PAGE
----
"Even when [Kalin] Lucas was playing in the first game and a half, Raymar Morgan and Durrell Summers have been playing very well. That's been a huge part of their success. [Summers] is a phenomenal athlete and a skilled player who can make shots. He's playing at a high level right now and he's kind of put those players on his back.

"Korie Lucious has stepped up in playing the point guard role and playing extended minutes. He's got a history of making big shots, not just in this year's tournament but last year's. He steps up and makes big plays for them. [Draymond] Green comes off the bench and plays starter's minutes. He's really a catalyst for that team. He's kind of a point forward. He does a great job of making plays for himself. And there aren't many big guys in the country who have over 100 assists and 50 turnovers on the year. That speaks to his ability, but also the team running the offense through him.

"A lot of times, when your best player goes down, you have to change what you do. Coach [Tom] Izzo has done what he's done for a long time and been through a lot of players and done things the same way. They're going to play hard and run the basketball and push it hard in transition. In the halfcourt, they execute the heck out of it because they cut so hard and screen so well. Lucas is a huge part of what they did, but at the same time, those guys are so used to doing it that way and at a high level. They've been able to respond. They needed someone to step up, and it's been Summers.

"I don't think they're the deepest team. You're hoping to wear into them. We're pretty deep, so being able to wear into them was something we wanted to do. They really have only seven guys they consider playing a lot. They bring three guys off the bench who play sparingly. If you can wear into them and get their guys into foul trouble, I'd say that would be to your advantage. Trying to get their bigs out in space defensively – they're great help defenders, but they do it the same way every time. I thought we could take advantage of their bigs on the perimeter at times.

"Anytime you have a guy like Lucas who has the ball in his hands a lot, sometimes the other guys stand around and watch him make plays. Now they have other guys who step up. They don't have one guy they can go to, so I think everyone feels like they're more a part of the play. All of those guys – Summers, Morgan or [Chris] Allen – coming off screens, if they feel like they're open, they need to shoot it because they don't have that breakdown point guard if it gets to be late in the shot clock. Those other guys have to step up, and I think it's helped their offense a little bit."


TIME: 8:47 p.m.
RECORDS: Duke 34-5, West Virginia 31-6
HOW THEY GOT HERE: Duke won the South Regional as a No. 1 seed; the Blue Devils beat No. 16 Arkansas-Pine Bluff 73-44, beat No. 8 California 68-53, beat No. 4 Purdue 70-57 and beat No. 3 Baylor 78-71. West Virginia won the East Regional as a No. 2 seed; the Mountaineers beat No. 15 Morgan State 77-50, beat No. 10 Missouri 68-59, beat No. 11 Washington 69-56 and beat No. 1 Kentucky 73-66.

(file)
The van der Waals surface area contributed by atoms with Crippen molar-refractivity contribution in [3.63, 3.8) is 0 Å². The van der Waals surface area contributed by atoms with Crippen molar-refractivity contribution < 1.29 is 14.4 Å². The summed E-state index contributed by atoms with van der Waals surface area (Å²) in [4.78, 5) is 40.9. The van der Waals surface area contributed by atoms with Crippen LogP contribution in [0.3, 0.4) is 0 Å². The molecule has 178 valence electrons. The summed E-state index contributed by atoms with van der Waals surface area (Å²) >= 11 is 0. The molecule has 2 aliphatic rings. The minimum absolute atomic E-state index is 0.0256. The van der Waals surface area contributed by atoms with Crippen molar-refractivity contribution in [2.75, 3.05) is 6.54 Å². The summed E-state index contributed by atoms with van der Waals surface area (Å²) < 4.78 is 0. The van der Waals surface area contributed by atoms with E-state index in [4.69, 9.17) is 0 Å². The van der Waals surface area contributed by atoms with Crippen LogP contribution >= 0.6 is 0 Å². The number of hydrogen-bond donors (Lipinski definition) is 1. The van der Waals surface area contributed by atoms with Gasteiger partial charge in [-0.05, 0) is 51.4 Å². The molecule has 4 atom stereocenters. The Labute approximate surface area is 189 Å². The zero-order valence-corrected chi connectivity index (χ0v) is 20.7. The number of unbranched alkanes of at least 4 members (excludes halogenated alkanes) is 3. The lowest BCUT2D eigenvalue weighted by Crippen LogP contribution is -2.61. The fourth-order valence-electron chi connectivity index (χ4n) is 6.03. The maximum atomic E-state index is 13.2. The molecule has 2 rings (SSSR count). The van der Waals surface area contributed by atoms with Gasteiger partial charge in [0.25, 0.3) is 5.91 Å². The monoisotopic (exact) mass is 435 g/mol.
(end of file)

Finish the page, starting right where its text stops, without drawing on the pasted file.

FINAL FOUR HISTORY: Duke has won three national titles, in 1991, 1992 and 2001. This is the Blue Devils' 15th Final Four appearance, and they were runners-up in 1964, '78, '86, '90, '94 and '99. This is West Virginia's second appearance. The Mountaineers were the runner-up in 1959, when a Jerry West-led team lost by one to California.
THE LINE: Duke by 2.5.
THE GAME: Duke is the only No. 1 seed to make it through to the Final Four. The bulk of the Blue Devils' offense comes from the "big three" of Jon Scheyer, Kyle Singler and Nolan Smith. Smith has been the one constant this tourney, as both Scheyer and Singler have struggled at times. All three can hit from beyond the arc and have nice mid-range games, and Smith also can put the ball on the floor and get to the rim. Scheyer is not a prototypical point man, but he has done a nice job in that role since being pressed into duty at the position last season. Senior 7-footer Brian Zoubek is not an offensive threat, but he is a highly productive rebounder and knows how to use his size to his advantage defensively. Duke needs a big game from senior F Lance Thomas on the boards. Swingman Da'Sean Butler is WVU's key offensive player; he has hit six game-winning shots this season and always seems to come up with a big play when needed. He is WVU's most prolific 3-point shooter. F Kevin Jones doesn't get enough notice, but he quietly goes about his business, seemingly scoring in double figures and grabbing seven or eight rebounds each game. He has some perimeter skills, meaning he can drag opposing big men away from the basket. With the injury to starting PG Darryl Bryant, the bulk of the ballhandling duties have fallen on Joe Mazzulla. He struggled offensively for most of the season but torched Kentucky for 17 points - his only game this season in double figures – in the regional final. He also hurt Duke with his play in the 2008 NCAA tournament. WVU can go seven-deep in the frontcourt, which enables the Mountaineers' big men to be as physical and aggressive as possible on defense. Look for Duke to try to force the pace. Duke can be lethal in transition, and WVU's size and physical nature could cause some problems for the Blue Devils' halfcourt offense.